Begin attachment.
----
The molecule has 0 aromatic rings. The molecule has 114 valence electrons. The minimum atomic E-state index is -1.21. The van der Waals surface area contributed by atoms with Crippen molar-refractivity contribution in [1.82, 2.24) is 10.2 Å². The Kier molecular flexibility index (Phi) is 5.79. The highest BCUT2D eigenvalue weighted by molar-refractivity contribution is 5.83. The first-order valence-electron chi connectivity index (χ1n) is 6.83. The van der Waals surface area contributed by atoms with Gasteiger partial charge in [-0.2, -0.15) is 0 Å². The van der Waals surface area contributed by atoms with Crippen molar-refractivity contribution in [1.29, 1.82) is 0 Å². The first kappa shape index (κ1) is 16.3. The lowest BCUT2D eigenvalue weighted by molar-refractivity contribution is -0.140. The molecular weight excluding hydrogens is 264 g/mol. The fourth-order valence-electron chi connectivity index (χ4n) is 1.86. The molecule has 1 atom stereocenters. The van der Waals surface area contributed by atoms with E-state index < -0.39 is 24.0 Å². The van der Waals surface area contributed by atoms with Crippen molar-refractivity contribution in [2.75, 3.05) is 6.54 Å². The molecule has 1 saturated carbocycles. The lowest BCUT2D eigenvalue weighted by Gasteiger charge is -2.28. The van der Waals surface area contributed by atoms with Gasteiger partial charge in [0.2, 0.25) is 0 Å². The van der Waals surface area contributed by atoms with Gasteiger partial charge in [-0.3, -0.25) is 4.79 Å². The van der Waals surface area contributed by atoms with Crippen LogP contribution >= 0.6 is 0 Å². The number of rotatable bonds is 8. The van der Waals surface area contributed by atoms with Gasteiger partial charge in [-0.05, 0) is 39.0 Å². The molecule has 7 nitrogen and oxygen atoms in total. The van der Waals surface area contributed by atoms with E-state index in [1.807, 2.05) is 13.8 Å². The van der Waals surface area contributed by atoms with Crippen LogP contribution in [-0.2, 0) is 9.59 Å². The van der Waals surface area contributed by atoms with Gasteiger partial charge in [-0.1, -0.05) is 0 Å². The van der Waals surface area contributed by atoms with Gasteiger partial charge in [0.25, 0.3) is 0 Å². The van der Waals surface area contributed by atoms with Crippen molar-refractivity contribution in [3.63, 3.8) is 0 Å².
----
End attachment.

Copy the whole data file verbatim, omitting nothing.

The molecule has 0 aromatic rings. The molecule has 114 valence electrons. The minimum atomic E-state index is -1.21. The van der Waals surface area contributed by atoms with Crippen molar-refractivity contribution in [1.82, 2.24) is 10.2 Å². The Kier molecular flexibility index (Phi) is 5.79. The highest BCUT2D eigenvalue weighted by molar-refractivity contribution is 5.83. The first-order valence-electron chi connectivity index (χ1n) is 6.83. The van der Waals surface area contributed by atoms with Gasteiger partial charge in [-0.2, -0.15) is 0 Å². The van der Waals surface area contributed by atoms with Crippen molar-refractivity contribution in [1.29, 1.82) is 0 Å². The first kappa shape index (κ1) is 16.3. The lowest BCUT2D eigenvalue weighted by molar-refractivity contribution is -0.140. The molecular weight excluding hydrogens is 264 g/mol. The fourth-order valence-electron chi connectivity index (χ4n) is 1.86. The molecule has 1 atom stereocenters. The van der Waals surface area contributed by atoms with E-state index < -0.39 is 24.0 Å². The van der Waals surface area contributed by atoms with Crippen molar-refractivity contribution in [2.75, 3.05) is 6.54 Å². The molecule has 1 saturated carbocycles. The lowest BCUT2D eigenvalue weighted by Gasteiger charge is -2.28. The van der Waals surface area contributed by atoms with Gasteiger partial charge in [0.2, 0.25) is 0 Å². The van der Waals surface area contributed by atoms with Gasteiger partial charge in [-0.3, -0.25) is 4.79 Å². The van der Waals surface area contributed by atoms with Crippen LogP contribution >= 0.6 is 0 Å². The number of rotatable bonds is 8. The van der Waals surface area contributed by atoms with Gasteiger partial charge in [-0.05, 0) is 39.0 Å². The molecule has 7 nitrogen and oxygen atoms in total. The van der Waals surface area contributed by atoms with E-state index in [1.807, 2.05) is 13.8 Å². The van der Waals surface area contributed by atoms with Crippen LogP contribution in [-0.2, 0) is 9.59 Å². The van der Waals surface area contributed by atoms with Gasteiger partial charge in [-0.1, -0.05) is 0 Å². The van der Waals surface area contributed by atoms with Gasteiger partial charge in [0.25, 0.3) is 0 Å². The van der Waals surface area contributed by atoms with Crippen molar-refractivity contribution in [3.63, 3.8) is 0 Å².